Northern Territories Federation of Labour pushing for child care in federal election

By September 3, 2015Labour Views

Labour Views – September 2, 2015

Written by Gayla Thunstrom, Acting President, Northern Territories Federation of Labour

As the northern affiliate of the Canadian Labour Congress, the Northern Territories Federation of Labour is part of the national federal election advocacy campaign Better Choice.

Better Choice focuses on four critical issues for action by the next government:  good jobs, retirement security, support for health care and affordable child care.

Our shaky economic recovery has left 2.8 million Canadians unemployed or underemployed. Nearly three quarters of the jobs created over the past six years have been precarious – part-time, temporary or in the self-employed sector. Nearly a million Canadians have to work multiple jobs just to make ends meet.  The impact is most apparent among younger Canadians, with double the national unemployment rate.

Workers are our strongest competitive advantage. Instead of relying on $100 a barrel oil or a Canadian dollar that’s worth $0.80 U.S. to drive economic activity, we need to find a better choice.

Affordable child care will unleash the economic potential of those who can’t take work because they can’t afford child care.  Quebec’s affordable child care approach paid off for the economy. Investment in its $7 a day child care program more than paid for itself through mothers’ annual income and consumption taxes. The program increased the number of women in the workforce by 3.8 per cent, pumping an additional $5.2 billion into the Quebec economy and boosting the province’s Gross Domestic Product by 1.7 per cent.  A national accord is essential to make such gains nationwide.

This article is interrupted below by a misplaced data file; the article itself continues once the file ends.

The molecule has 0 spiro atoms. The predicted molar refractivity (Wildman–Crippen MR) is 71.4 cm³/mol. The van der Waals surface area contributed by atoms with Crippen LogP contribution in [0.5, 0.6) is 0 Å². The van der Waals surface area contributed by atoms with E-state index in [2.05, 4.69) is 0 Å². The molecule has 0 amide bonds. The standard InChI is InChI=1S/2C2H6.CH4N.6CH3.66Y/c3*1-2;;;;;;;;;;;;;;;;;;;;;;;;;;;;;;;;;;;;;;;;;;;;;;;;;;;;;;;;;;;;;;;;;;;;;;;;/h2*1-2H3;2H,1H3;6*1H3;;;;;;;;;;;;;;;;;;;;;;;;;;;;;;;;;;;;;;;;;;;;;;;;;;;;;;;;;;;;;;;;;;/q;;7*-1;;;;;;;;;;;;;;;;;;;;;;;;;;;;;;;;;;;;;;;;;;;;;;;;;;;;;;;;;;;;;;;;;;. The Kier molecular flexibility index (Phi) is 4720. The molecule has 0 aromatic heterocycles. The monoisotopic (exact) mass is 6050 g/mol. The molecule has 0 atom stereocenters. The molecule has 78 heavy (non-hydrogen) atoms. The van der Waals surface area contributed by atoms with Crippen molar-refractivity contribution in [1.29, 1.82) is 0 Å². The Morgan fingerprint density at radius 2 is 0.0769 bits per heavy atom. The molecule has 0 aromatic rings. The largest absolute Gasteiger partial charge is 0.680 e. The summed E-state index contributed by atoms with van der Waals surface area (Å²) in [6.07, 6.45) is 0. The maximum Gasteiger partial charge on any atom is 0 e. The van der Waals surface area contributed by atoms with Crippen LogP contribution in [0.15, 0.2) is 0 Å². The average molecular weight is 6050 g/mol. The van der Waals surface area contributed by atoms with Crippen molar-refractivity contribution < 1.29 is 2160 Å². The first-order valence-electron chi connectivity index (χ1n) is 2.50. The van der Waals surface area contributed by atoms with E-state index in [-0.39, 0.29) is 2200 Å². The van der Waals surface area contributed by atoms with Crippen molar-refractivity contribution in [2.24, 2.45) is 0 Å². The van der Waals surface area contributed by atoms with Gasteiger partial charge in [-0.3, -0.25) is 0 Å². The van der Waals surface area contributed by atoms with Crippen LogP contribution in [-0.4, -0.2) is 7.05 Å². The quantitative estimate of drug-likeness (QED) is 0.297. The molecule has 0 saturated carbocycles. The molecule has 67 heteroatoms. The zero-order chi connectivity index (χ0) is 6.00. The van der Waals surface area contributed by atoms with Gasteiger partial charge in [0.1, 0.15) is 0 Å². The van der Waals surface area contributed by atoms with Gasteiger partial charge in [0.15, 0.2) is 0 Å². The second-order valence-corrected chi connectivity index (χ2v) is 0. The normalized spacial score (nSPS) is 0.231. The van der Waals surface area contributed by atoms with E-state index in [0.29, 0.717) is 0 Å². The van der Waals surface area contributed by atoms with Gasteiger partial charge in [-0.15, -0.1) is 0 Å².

Canadians are worried about their retirement, and the number of seniors living in poverty in Canada is on the rise. By 2026, one in five of us will have reached age 65, and over the next 10 years we face a shortage of 86,000 long-term care beds. As older workers near retirement age, many fear they won’t have enough money saved. For some, the investment returns they were promised never materialized. A small increase in Canada Pension Plan contributions could help make things easier. For less than a cup of coffee and a donut a day the average worker could double their CPP benefits at retirement.

The state of national public health care is deteriorating, with threats of privatization eroding universal access to medical care regardless of income.

Before the last federal election, Prime Minister Harper promised to renew the Federal Health Accord, committing to increasing health care transfer payments to the provinces by six per cent a year.  But in 2013, the government broke that promise, tying any further increases to economic growth. That means a funding shortfall of about $36 billion in health care transfers by 2024.

We need action on all these issues, and there is a Better Choice.  One that gets us ready to support and care for our aging population. One that gives Canadians high-quality, secure jobs instead of short-term, temporary positions. One that provides health and child care programs that benefit everyone.

Go to the www.betterchoice.ca website for more information.  Go to the Elections Canada website to make sure you’re registered to vote, or have the ID needed to vote in person.  Above all, vote on October 19 for candidates who put these important issues first.